Column: Who in the NFL will have the courage to say COVID’s spread has gone too far?

NFL officials huddle during the second half between the Baltimore Ravens and the Dallas Cowboys.
NFL officials huddle during the second half between the Baltimore Ravens and the Dallas Cowboys on Tuesday in Baltimore.
(Terrance Williams / Associated Press)

It’s a small miracle this NFL season has made it to Week 14 without a cancellation or forfeit.

Oh, we’ve come close, with Dez Bryant being pulled from the field minutes before Tuesday’s Dallas Cowboys-Baltimore Raven kickoff, the latest domino in a game of COVID-19 Dominoes that traces to a Ravens outbreak two weeks ago, which brought the larger NFL schedule to the brink of disaster.

The whack-a-mole approach to COVID-19 the league has employed— a single game being rescheduled three times, the insistence on playing another despite the quarantining of one team’s entire quarterback depth chart, talks of having to create an 18th week of the regular season to accommodate future postponements — was detailed by my colleague Sam Farmer earlier this week.


It might not be the most effective approach, but it is entertaining.

Who knew NFL games could be played on a Wednesday afternoon? I sure didn’t.

The NFL’s decision to not keep players in a bubble like the NBA and NHL has hurt its efforts to stop COVID-19 transmission, experts say.

Dec. 7, 2020

But as happy as I am to see football — especially with the Rams defense offering up visions of a return trip to the Super Bowl — I find myself pondering a question posed by Dr. Ian Malcolm in Jurassic Park: “Your scientists were so preoccupied with whether or not they could that they didn’t stop to think if they should.”

(In full disclosure, that line also guides my Amazon purchases.)

Once again, the NFL offers a mirror for society to take a good hard look at itself and once again we’ve demonstrated that we’d rather not. Careful reflection has never guided our responses to, or engagement with, the hard NFL issues of the day, such as the league’s consistently poor handling of domestic violence incidents. Or the CTE conversation, or Colin Kaepernick’s blackballing or clumsy policies regarding the national anthem protests.

Why should a public health crisis, even the most deadly of our lifetimes, be any different?

When I was younger, more idealistic, this would have been more disappointing. Now that I have enough gray hair to dye, I understand that sometimes people just want what they want, regardless of cost, and there will always be someone or something to provide them succor. Oh, we’ll tweet angrily, but tonight it’s Joe and Troy with Rams-Patriots on Fox. Fantasy lineups due by 5:20.


On Tuesday, as Bryant was complaining about missing the game because of his COVID diagnosis, more Americans died from the virus (2,597) than were killed at Pearl Harbor (2,403). On the same day, we learned the Los Angeles Dodgers lost two scouts to the virus, 72-year-old Lon Joyce and 31-year-old Jairo Castillo, a sobering rebuke to all of you who thought some of us went too hard on Justin Turner for celebrating with his teammates on the field after his positive diagnosis late in Game 6 of the World Series.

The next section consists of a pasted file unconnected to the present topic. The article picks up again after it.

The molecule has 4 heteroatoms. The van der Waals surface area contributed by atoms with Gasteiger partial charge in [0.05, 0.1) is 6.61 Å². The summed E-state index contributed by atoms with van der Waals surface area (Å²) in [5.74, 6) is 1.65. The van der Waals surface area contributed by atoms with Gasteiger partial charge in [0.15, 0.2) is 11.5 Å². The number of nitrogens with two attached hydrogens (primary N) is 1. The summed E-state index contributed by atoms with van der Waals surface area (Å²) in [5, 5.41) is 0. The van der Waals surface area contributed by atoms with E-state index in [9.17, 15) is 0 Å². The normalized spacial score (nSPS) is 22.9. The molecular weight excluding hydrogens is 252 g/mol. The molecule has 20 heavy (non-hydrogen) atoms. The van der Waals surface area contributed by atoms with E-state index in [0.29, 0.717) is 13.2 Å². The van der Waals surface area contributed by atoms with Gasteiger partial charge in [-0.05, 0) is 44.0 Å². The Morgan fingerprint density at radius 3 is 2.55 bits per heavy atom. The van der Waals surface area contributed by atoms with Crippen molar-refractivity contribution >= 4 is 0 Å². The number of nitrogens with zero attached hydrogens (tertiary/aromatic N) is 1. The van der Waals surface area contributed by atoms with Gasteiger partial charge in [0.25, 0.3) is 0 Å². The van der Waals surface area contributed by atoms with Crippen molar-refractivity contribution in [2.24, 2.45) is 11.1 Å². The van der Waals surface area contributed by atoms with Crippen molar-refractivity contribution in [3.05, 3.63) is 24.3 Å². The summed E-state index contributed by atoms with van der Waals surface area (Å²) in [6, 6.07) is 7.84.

NFL stars may be worshipped but they aren’t gods. They contract and spread the coronavirus like everyone else. Not only are they potentially risking their lives, so are all of the people connected to the sport, non-uniformed employees such as Joyce and Castillo. As much as I love the games, I do wonder what’s the cut-off point for infections before the season is suspended or shut down.

As much as I love the games, I do wonder what’s the cut-off point for infections before the season is suspended or shut down altogether.

You know, “could we?” versus “should we?”.

“There are no easy solutions to beating this virus,” NFLPA executive director DeMaurice Smith told The Times this week. “We have done everything we can to mitigate the risk to our members, their families and everyone in the NFL. We have followed the advice of the best experts in the world on when to play and when to reschedule and up to this point our positivity rate has remained far below city, state and national averages.

“We are in no way guaranteed to finish the season given the weeks to go before completion and the rising rates of community infection. This will be a complete success only if we remain vigilant, flexible and willing to make the necessary adjustments to keep our membership safe from uncontrolled outbreaks.”

The truth is most of us are doing the best we can during an unprecedented time, the NFL included. And considering the transmission rate is lower for the league than outside of it, Goodell and company merit some praise.

But we see the trouble brewing, don’t we? The growing number of closed-down facilities, games shuffled further back forcing other games to be shuffled back, players pulled before kickoff. Even if the season pushes through without cancellations, will it come without greater consequences, short-term ones like hospitalizations and longer-term ones such as myocarditis?

If it gets worse in the coming weeks, or during the postseason, who will have the courage to say enough is enough?

The miracle isn’t that the NFL keeps on trucking despite the risks. The miracle will be a Voice That Matters that calls for a stoppage in play because the risk has become too great.